I sincerely hope that all those people in Summerland whose properties are in the Agricultural Land Reserve have had a chance to view the new map that has been drawn up by Municipal staff, showing the changes intended for our Official Community Plan.
Apparently the municipality hired a group of people from out of town to design a brand new Summerland.
Using an “as the crow flies” approach, these folks used a series of circles centred on our downtown core, where each circle indicated a 10-minute walk starting from downtown, to the next 20 minute circle, and so on.
The idea, I guess, was to exclude all those ALR lands that fall within the 10 minute circle to begin with and then proceed to the 20 minute circle, and so on. If your ALR property falls within those circles, you could see the designation of your farm land change from farming to residential.
A number of things bother me about this.
First, I would hope that anyone with land in the ALR whose property falls within the first few circles would not want to see his land rezoned residential. That’s what I would hope.
However, nearly everyone in town is aware that two of our council members have been trying to get their ALR land excluded for years. This would become a real gold mine opportunity for them.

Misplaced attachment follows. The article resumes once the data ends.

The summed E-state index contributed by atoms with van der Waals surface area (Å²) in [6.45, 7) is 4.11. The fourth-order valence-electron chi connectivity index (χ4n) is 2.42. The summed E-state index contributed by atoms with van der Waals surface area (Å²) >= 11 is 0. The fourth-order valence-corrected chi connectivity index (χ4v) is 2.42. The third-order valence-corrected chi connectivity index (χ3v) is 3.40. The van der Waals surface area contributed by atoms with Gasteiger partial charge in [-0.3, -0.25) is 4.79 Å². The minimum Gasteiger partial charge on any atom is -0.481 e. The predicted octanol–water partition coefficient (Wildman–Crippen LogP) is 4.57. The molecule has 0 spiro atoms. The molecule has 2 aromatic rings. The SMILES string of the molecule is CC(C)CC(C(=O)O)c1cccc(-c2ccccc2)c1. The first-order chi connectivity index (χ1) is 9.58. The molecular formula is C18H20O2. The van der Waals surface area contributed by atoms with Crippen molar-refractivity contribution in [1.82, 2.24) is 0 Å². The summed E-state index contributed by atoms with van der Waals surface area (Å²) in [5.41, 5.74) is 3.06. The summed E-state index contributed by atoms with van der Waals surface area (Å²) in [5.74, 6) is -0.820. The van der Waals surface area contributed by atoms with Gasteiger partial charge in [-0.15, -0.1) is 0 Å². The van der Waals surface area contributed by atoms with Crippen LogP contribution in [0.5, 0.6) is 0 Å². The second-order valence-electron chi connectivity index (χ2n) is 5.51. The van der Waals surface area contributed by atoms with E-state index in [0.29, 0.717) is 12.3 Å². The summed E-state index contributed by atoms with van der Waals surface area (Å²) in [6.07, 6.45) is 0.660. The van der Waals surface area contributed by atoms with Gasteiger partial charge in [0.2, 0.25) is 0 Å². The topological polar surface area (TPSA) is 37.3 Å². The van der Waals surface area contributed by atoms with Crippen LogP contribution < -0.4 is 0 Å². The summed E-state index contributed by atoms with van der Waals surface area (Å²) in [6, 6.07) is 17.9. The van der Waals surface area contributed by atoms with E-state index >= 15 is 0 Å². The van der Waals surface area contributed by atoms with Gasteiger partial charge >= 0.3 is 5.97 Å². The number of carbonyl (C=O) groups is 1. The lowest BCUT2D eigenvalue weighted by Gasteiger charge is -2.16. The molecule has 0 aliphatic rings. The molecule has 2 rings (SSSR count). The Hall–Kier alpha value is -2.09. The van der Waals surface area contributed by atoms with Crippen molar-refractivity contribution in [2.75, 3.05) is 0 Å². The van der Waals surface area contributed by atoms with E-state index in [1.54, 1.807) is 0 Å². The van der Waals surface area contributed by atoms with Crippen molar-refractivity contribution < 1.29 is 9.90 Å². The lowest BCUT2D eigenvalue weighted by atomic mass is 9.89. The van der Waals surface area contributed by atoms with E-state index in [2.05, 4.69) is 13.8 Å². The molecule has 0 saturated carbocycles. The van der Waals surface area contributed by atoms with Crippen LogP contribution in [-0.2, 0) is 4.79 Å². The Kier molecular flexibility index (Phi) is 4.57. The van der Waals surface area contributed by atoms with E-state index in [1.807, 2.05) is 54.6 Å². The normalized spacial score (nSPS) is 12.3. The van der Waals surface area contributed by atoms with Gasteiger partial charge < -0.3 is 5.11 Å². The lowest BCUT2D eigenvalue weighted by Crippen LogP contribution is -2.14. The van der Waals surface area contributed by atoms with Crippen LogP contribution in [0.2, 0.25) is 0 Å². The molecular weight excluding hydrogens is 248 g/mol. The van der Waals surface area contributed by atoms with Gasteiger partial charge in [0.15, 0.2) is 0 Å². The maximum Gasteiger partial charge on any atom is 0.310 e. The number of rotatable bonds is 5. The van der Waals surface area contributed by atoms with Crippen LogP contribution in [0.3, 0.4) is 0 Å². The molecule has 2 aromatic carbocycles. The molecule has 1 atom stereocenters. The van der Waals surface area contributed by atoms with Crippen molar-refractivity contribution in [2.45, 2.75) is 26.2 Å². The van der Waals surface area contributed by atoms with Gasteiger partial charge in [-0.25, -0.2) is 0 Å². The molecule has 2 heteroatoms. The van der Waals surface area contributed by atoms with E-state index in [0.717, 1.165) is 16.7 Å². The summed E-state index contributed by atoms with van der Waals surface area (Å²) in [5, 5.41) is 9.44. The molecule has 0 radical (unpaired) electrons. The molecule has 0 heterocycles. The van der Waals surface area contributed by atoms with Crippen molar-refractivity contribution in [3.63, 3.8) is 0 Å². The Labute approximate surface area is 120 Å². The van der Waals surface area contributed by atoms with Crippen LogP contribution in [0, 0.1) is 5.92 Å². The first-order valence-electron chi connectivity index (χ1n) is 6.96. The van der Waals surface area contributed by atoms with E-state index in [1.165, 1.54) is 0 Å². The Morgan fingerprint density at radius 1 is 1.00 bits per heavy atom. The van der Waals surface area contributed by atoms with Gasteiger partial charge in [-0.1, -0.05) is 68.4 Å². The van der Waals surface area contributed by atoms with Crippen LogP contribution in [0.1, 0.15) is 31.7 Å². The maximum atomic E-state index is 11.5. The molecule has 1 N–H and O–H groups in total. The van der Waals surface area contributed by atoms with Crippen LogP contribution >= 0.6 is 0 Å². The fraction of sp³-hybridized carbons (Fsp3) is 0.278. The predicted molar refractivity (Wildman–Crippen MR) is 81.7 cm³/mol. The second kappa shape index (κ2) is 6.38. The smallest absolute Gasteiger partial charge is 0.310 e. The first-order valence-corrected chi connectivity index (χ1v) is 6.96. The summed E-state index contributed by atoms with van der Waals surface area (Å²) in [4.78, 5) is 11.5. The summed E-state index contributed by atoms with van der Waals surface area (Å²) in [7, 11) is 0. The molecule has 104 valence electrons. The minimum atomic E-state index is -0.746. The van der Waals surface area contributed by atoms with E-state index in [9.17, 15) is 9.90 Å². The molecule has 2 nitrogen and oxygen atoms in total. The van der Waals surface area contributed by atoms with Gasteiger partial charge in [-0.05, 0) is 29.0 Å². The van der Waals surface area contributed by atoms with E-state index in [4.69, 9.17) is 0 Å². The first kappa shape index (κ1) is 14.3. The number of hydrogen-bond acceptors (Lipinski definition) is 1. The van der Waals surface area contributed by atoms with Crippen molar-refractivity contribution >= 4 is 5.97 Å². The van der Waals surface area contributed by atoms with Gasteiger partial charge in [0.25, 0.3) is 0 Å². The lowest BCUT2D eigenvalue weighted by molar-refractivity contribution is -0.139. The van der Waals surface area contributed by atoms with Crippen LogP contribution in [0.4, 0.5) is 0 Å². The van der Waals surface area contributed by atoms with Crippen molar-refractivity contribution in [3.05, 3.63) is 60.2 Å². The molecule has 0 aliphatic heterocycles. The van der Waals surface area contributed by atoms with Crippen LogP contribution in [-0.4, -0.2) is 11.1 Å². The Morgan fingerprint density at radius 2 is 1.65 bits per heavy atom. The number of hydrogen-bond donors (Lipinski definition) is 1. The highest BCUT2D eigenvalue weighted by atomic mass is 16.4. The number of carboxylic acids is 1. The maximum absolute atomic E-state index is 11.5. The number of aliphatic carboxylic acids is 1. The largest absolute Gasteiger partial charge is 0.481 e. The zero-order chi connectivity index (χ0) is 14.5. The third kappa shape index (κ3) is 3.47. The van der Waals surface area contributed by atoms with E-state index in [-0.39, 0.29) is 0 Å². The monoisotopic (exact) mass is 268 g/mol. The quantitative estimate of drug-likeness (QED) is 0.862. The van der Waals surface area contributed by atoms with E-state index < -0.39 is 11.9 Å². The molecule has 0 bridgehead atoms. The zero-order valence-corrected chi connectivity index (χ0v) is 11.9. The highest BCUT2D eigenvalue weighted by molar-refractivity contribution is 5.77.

Secondly, from the map, it appears certain properties along Aeneas Creek might be expropriated for a walking trail into downtown.
Thirdly, a ridge or bluff that runs from the Shewfelt property on Victoria Road North to Garnett Valley has also been included in this proposed change.
I imagine our town planners see this as perfect for residential home construction, giving them a selling factor by offering buyers a bit of a view of the tops of all the homes built below theirs.
As it happens, my home, and part of my orchard, sits on this ridge which extends around a corner leading into Garnett Valley. Don’t even think about trying to get that excluded.
The big plan, as suggested by our mayor on television, is to remove 200 acres of very viable agricultural land from the proximity of our community’s core in exchange for 250 acres of marginal land that the Municipality owns on the way to Faulder.
The only people to benefit from these changes to our OCP are some developers, realtors and two councillors.